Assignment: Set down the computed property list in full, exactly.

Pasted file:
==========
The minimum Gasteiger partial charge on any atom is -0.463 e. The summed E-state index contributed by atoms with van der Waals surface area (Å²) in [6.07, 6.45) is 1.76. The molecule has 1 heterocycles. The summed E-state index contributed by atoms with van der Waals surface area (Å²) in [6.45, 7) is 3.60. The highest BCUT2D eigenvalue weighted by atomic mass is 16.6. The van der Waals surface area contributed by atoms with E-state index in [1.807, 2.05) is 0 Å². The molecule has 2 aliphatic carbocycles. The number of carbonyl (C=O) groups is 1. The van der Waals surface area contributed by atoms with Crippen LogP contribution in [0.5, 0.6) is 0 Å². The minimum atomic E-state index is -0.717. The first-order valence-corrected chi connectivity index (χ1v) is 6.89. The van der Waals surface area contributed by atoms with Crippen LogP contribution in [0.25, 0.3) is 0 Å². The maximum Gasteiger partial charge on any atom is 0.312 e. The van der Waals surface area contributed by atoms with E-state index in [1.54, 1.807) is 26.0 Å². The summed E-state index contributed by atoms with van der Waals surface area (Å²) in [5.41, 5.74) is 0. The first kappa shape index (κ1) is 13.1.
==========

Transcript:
The minimum Gasteiger partial charge on any atom is -0.463 e. The summed E-state index contributed by atoms with van der Waals surface area (Å²) in [6.07, 6.45) is 1.76. The molecule has 1 heterocycles. The summed E-state index contributed by atoms with van der Waals surface area (Å²) in [6.45, 7) is 3.60. The highest BCUT2D eigenvalue weighted by atomic mass is 16.6. The van der Waals surface area contributed by atoms with E-state index in [1.807, 2.05) is 0 Å². The molecule has 2 aliphatic carbocycles. The number of carbonyl (C=O) groups is 1. The van der Waals surface area contributed by atoms with Crippen LogP contribution in [0.5, 0.6) is 0 Å². The minimum atomic E-state index is -0.717. The first-order valence-corrected chi connectivity index (χ1v) is 6.89. The van der Waals surface area contributed by atoms with Crippen LogP contribution in [0.25, 0.3) is 0 Å². The maximum Gasteiger partial charge on any atom is 0.312 e. The van der Waals surface area contributed by atoms with E-state index in [1.54, 1.807) is 26.0 Å². The summed E-state index contributed by atoms with van der Waals surface area (Å²) in [5.41, 5.74) is 0. The first kappa shape index (κ1) is 13.1.